“But when I talk about White supremacy, some people say, ‘We already know that.’ And when they say that, I think to myself, yes, but there are levels of complexity to it, and most people know that it’s more than just someone calling you a racial epithet, or people’s dating preferences. It’s institutional. But still, I don’t think most people are aware of White supremacy at the levels that Steve discusses it.”
Dr. Harrell responded, “No. Many of our people have swallowed the White, racist frame of mind hook, line, and sinker. You witness White supremacy’s penetration of our minds when you see Black people blame themselves and fail to see the roots of their problems.”
Brother Cokely began to speak then, in his calm, raspy voice. I knew it well, and his tone told me that he was fired up with passion but holding his cool. I felt the intensity palpably beneath the level pitch of his words. He said, “You know, Brother Serie, when I lived in this world I was more infamous than famous, and that was because I gave an analysis of the enemy that put me at odds with a lot of our people, especially Black leaders. Why? Because some Black people are invested in not exposing White supremacy. They don’t really want to defeat it, they want to negotiate with it. So they consistently skew one key fact: who we are fighting against. And this creates confusion on the battlefield. I spent my life challenging the Rockefeller Foundation, the Carnegie Foundation, and I got in trouble for my analysis of White supremacy. I named names. I pointed out the leaders of national and multinational organizations whose decisions hurt large numbers of Black people. I didn’t just talk about White supremacy, I named names. People always say ‘We already know that.’ When they say that to you, Brother Serie, you are witnessing the very thing we are against.”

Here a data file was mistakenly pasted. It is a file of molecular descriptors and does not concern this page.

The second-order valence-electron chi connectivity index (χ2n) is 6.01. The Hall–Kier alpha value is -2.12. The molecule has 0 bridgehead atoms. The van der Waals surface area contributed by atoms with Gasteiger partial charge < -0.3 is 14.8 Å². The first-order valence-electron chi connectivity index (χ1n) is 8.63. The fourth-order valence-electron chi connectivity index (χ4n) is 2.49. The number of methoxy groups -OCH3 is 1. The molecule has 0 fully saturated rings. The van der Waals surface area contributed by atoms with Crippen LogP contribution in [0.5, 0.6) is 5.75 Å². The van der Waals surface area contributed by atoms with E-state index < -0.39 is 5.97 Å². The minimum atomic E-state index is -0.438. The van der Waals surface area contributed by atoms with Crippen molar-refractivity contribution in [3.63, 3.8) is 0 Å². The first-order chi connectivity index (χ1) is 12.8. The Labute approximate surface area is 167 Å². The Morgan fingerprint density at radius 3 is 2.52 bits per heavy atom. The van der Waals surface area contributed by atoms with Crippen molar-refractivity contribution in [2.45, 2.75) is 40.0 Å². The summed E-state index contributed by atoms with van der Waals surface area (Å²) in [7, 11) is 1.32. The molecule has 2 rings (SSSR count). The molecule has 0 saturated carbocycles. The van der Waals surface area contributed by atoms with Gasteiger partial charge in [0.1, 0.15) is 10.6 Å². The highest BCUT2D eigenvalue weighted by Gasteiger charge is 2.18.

Even Ogotemmêli, spoke. “Brother Steve is right. To defeat Yurugu, you must understand his nature.”
“Sho-ya right, Brother Ogotemmêli,” Steve said, unleashing his passion. “To defeat White supremacy, you have to study and understand it. If you don’t know the enemy’s narrative, you will lose. If you don’t know who the enemy is, you don’t know who to fight. So you have to name the names. Because we’re not fighting an abstraction, Brother Ogotemmêli. We’re fighting people, and we’re fighting organizations and the people who lead them.”